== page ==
The 8 Commandments Of LLMs

Basic things (and some vocabulary) to know when working with LLM tools.

1. The model will lie to you

When a LLM model doesn’t know the answer to your question, it can –and will– straight up lie to you. You can design elaborate prompts to try to prevent this but it will still happen.

2. Most LLM tools don’t know how to browse the Web (without special plugins)

One of the most common things that trip people up when using LLM tools is that they will convincingly seem to summarize a Web page or pull data from an URL — even though they usually can’t browse the Web. In other words, most answers based on URLs you give them will be 100% made up. If the tool doesn’t have a plugin that is specifically designed to read URLs, assume the model can’t browse the Web.

3. When sharing an answer (or a screenshot), always include the full prompt

Sharing interesting answers is usually useful only if you remember to share the full query and prompt as well. If you share a screenshot, make sure the full question (and the prompt if any) is displayed as well so that the answer can be replicated.

4. Don’t ask LLMs to do calculations

As the name implies, LLMs are based on (natural) languages. As powerful they are with language, most are absolutely terrible with algebra. Do not try to do maths with LLM tools, and if you for some reason need to, force the model to show as many intermediate steps as possible.

5. Instead of a long and complex query, use several shorter ones

Splitting a complex task into several steps usually yields much better results. In general, if you force the model to work with steps, you can guide it easier and hence get much better results.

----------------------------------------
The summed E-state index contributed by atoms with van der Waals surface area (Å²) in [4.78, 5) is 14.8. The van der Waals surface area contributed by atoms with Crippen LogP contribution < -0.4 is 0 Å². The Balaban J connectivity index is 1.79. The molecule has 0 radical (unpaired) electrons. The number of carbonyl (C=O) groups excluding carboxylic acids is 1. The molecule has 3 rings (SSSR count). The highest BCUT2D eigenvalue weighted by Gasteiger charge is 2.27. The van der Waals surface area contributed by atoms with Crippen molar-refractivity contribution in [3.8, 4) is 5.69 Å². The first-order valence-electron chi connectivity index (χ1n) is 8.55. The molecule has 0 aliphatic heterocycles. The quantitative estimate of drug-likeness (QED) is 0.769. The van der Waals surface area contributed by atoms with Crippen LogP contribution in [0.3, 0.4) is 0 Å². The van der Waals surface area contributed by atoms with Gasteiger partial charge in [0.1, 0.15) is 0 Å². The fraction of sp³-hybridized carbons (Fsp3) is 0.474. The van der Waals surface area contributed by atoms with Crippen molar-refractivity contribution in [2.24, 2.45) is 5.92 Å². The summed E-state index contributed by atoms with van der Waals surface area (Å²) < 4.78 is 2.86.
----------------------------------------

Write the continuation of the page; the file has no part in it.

6. The output of the tool is fully based on the data it was trained on

All LLM models are trained on a known dataset and they literally don’t know anything that is not in that dataset. (They might hallucinate answers, though!)

Related issue is the knowledge cutoff. For example ChatGPT knowledge cutoff is September 2021, it does not know anything that has happened after that date.

7. Mastering these tools takes time and effort

Like any complex tools, LLMs take lots of practice to master. A whole new field of expertise called Prompt Engineering has been born from the experimenting and learnings of the early pioneers working on these tools. Some speculate that in the near future talented prompt engineers are as sought after as talented developers are today.

If you want to learn and keep up, you need to put the time in and start learning.

8. Learn the basic vocabulary

In order to be able to communicate with others and to learn more, you need to know at least the very basic vocabulary. Here’s some basics terms to get you started:

  • AI (Artifical Intelligence) is an umbrella term meaning everything from Siri to ChatGPT. (Think “motorised transport”)
  • LLM (Large Language Model) is a type of a machine learning algorithm for solving problems using computational linguistics and probabilities. (Think “a car” vs a train or a motorcycle)
  • ChatGPT is a prorietary tool by OpenAI, first published in November 2022. (Think “Porsche 911 GT”)

More advanced terms:

  • The trained LLM algorithms are called models. Some known ones are for example GPT-3, GPT-4 and Claude.
  • Prompts are the initial instructions sent to the LLM model when you query it. They can be complex and lengthy, or something very simple like “You are a helpful assistant”. (See Awesome ChatGPT Prompts.)
  • When the LLM model makes stuff up and lies to you, it’s called a hallucination. All models hallucinate, and often they can be very convincing.
  • Temperature is a feature of an LLM model that describes in layman’s terms how “creative” the output is. The scale goes from 0 (no creativity) to 1 (very much creativity).

Leave a Reply